The final iron concentrate product produced by the above-described processes can be formed into agglomerates, such as, for example, agglomerates having the form of briquettes, pellets or compacts. These can be formed, for example, using briquetters, pelletizing drums or disks, or presses. The production of agglomerate is contemplated to employ a binder that may include hydrated lime otherwise known as calcium hydroxide, calcined lime (CaO) otherwise known as active lime, the same forms of lime as aforementioned except rather than being made from limestone only, those made from either dolomite or from blends of dolomite and limestone; bentonite, and organic binders including organic polymers, wheat starch, gluten, corn starch, or blends thereof. These agglomerates facilitate the shipment and handling of the product and allow it to be easily shipped to distant customers and used by a wider variety of iron making customer facilities.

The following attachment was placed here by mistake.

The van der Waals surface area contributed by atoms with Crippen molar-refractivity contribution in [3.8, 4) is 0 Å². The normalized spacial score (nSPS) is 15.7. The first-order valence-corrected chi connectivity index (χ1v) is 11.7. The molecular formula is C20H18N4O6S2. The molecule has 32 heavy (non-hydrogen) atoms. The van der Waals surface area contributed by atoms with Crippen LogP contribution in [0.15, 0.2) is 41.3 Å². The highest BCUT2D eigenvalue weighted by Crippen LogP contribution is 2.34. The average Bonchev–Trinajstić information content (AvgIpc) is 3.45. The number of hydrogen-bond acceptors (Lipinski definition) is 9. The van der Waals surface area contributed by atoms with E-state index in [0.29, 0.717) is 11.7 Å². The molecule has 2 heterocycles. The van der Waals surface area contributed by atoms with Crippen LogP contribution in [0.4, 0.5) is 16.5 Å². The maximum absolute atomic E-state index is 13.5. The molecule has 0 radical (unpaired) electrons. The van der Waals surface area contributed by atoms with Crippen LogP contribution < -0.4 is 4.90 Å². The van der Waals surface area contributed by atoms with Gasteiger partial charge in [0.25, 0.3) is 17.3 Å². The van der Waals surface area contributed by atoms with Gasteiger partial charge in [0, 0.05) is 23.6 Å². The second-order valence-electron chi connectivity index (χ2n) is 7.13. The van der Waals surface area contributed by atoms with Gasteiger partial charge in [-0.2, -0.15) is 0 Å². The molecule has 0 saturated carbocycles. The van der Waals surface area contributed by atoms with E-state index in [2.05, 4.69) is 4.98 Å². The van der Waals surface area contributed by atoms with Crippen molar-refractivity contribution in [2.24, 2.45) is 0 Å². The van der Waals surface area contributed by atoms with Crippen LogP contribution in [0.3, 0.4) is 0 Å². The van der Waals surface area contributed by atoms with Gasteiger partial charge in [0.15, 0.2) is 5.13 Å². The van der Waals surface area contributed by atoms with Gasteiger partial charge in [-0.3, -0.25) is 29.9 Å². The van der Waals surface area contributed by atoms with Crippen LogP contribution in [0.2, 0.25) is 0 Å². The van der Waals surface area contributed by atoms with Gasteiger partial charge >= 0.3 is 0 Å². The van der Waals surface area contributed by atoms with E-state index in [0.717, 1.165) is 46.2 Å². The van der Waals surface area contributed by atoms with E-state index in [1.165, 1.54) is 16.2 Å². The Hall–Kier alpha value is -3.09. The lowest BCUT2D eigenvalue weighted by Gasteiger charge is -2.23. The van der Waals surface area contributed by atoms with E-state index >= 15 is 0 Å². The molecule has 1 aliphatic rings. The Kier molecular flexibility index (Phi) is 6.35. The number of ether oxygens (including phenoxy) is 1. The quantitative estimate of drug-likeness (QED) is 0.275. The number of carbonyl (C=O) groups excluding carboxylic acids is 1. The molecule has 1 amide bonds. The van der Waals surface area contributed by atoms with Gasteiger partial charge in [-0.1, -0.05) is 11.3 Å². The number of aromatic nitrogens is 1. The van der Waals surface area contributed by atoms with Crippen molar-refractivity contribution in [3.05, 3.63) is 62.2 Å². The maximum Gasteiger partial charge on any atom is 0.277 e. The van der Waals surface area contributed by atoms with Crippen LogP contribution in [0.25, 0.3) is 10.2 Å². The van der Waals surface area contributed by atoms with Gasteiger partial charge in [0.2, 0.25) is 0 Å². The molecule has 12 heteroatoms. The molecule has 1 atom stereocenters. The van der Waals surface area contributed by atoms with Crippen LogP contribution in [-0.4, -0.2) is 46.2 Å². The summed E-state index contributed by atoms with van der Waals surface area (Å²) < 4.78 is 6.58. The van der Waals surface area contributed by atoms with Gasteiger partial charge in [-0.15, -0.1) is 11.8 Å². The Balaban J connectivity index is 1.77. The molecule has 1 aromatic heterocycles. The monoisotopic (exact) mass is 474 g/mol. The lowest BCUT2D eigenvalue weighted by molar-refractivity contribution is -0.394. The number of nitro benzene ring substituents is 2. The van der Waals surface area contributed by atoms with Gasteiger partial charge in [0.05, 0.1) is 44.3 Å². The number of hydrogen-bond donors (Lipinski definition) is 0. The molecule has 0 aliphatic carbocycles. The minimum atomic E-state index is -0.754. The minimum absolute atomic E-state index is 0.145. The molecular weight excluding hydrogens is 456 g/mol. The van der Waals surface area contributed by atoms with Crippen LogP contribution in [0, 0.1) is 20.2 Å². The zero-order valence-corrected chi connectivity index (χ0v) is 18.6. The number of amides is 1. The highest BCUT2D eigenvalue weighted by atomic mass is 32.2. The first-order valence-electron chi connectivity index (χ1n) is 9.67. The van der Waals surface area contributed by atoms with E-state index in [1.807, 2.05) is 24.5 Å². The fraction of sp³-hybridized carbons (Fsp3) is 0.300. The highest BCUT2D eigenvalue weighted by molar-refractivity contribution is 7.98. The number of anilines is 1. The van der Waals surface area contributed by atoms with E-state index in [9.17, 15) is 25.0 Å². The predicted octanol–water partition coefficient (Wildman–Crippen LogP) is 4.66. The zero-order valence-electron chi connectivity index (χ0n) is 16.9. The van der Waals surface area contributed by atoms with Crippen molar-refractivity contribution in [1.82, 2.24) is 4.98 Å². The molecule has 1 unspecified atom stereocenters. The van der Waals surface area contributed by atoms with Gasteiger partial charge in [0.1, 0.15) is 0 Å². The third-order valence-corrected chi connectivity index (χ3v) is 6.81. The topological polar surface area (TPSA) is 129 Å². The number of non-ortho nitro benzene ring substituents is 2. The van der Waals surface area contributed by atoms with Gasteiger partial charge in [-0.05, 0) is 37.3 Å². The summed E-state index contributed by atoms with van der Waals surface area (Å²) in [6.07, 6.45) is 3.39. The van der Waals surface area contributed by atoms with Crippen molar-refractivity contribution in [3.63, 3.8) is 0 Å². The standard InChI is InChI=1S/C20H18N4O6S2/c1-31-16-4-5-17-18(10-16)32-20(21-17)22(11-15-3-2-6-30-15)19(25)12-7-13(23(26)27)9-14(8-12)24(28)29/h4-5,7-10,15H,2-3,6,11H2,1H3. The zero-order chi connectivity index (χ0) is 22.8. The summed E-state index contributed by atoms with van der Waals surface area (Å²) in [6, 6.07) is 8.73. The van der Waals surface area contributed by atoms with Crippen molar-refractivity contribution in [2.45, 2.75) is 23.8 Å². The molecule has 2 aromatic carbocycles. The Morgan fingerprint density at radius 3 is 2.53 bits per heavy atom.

The transport of a slurry between unit process steps described above can be achieved by gravity flow, by pumping or by a combination of gravity flow and pumping with the ratio of each determined by the physical arrangement of the equipment. For example, with reference to the process depicted in FIG. 1, in one embodiment the respective treatment devices, i.e., wet screen device 20, hydro-cyclone 40, magnetic separation devices 70, cleaner wheel 80, hydro-cyclone 110 and classifier 120, are arranged in stacked form, for example, using vertical structural steel and concrete frames. In this embodiment, transport of a slurry from one device to another can be achieved using gravity flow. In another embodiment, the respective treatment devices are positioned in a flat arrangement, which minimizes the need for concrete and structural steel. In this embodiment, a slurry is transported from one device to another primarily using pumps, such as, for example, pumps 30, 60, 100, 105 and 90 in FIG. 1, and rely less on gravity flow. It is understood by a person of ordinary skill in the art that a system can include a variety of physical arrangements to minimize costs to move slurry from one unit step of the process to the next, depending upon the available resources and the physical environment in which the system is to be assembled.